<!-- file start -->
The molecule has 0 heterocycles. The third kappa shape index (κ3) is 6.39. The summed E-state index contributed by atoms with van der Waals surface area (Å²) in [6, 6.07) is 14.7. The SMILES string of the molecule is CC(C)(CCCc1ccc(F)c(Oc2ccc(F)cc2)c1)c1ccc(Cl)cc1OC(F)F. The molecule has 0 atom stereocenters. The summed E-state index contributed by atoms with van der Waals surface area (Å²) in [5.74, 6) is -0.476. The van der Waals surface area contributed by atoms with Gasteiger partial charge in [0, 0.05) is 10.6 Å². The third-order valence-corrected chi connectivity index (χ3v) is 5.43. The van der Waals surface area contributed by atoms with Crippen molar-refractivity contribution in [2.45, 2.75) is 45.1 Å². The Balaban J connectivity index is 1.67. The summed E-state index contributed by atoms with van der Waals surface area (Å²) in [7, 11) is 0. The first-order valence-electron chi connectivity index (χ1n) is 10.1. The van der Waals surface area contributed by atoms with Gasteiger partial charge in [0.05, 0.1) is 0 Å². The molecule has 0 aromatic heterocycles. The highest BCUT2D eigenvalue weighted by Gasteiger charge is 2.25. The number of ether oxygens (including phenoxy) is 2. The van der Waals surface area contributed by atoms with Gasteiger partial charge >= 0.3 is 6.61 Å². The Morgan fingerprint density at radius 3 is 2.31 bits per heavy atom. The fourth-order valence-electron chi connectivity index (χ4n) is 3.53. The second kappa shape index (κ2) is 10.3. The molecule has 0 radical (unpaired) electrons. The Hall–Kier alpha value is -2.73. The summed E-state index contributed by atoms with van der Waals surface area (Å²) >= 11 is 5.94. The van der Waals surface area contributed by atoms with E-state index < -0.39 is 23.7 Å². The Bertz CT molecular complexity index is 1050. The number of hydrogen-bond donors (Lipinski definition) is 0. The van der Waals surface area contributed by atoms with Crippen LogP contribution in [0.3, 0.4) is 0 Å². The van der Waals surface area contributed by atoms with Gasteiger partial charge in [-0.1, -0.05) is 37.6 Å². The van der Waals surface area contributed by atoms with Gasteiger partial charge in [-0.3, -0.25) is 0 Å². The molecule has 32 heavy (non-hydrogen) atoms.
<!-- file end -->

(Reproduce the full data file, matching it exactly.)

The molecule has 0 heterocycles. The third kappa shape index (κ3) is 6.39. The summed E-state index contributed by atoms with van der Waals surface area (Å²) in [6, 6.07) is 14.7. The SMILES string of the molecule is CC(C)(CCCc1ccc(F)c(Oc2ccc(F)cc2)c1)c1ccc(Cl)cc1OC(F)F. The molecule has 0 atom stereocenters. The summed E-state index contributed by atoms with van der Waals surface area (Å²) in [5.74, 6) is -0.476. The van der Waals surface area contributed by atoms with Gasteiger partial charge in [0, 0.05) is 10.6 Å². The third-order valence-corrected chi connectivity index (χ3v) is 5.43. The van der Waals surface area contributed by atoms with Crippen molar-refractivity contribution in [2.45, 2.75) is 45.1 Å². The Balaban J connectivity index is 1.67. The summed E-state index contributed by atoms with van der Waals surface area (Å²) in [7, 11) is 0. The first-order valence-electron chi connectivity index (χ1n) is 10.1. The van der Waals surface area contributed by atoms with Gasteiger partial charge in [0.05, 0.1) is 0 Å². The molecule has 0 aromatic heterocycles. The highest BCUT2D eigenvalue weighted by Gasteiger charge is 2.25. The number of ether oxygens (including phenoxy) is 2. The van der Waals surface area contributed by atoms with Gasteiger partial charge >= 0.3 is 6.61 Å². The Morgan fingerprint density at radius 3 is 2.31 bits per heavy atom. The fourth-order valence-electron chi connectivity index (χ4n) is 3.53. The second kappa shape index (κ2) is 10.3. The molecule has 0 radical (unpaired) electrons. The Hall–Kier alpha value is -2.73. The summed E-state index contributed by atoms with van der Waals surface area (Å²) >= 11 is 5.94. The van der Waals surface area contributed by atoms with E-state index < -0.39 is 23.7 Å². The Bertz CT molecular complexity index is 1050. The number of hydrogen-bond donors (Lipinski definition) is 0. The van der Waals surface area contributed by atoms with Crippen LogP contribution in [0.3, 0.4) is 0 Å². The van der Waals surface area contributed by atoms with Gasteiger partial charge in [-0.1, -0.05) is 37.6 Å². The van der Waals surface area contributed by atoms with Gasteiger partial charge in [-0.3, -0.25) is 0 Å². The molecule has 32 heavy (non-hydrogen) atoms.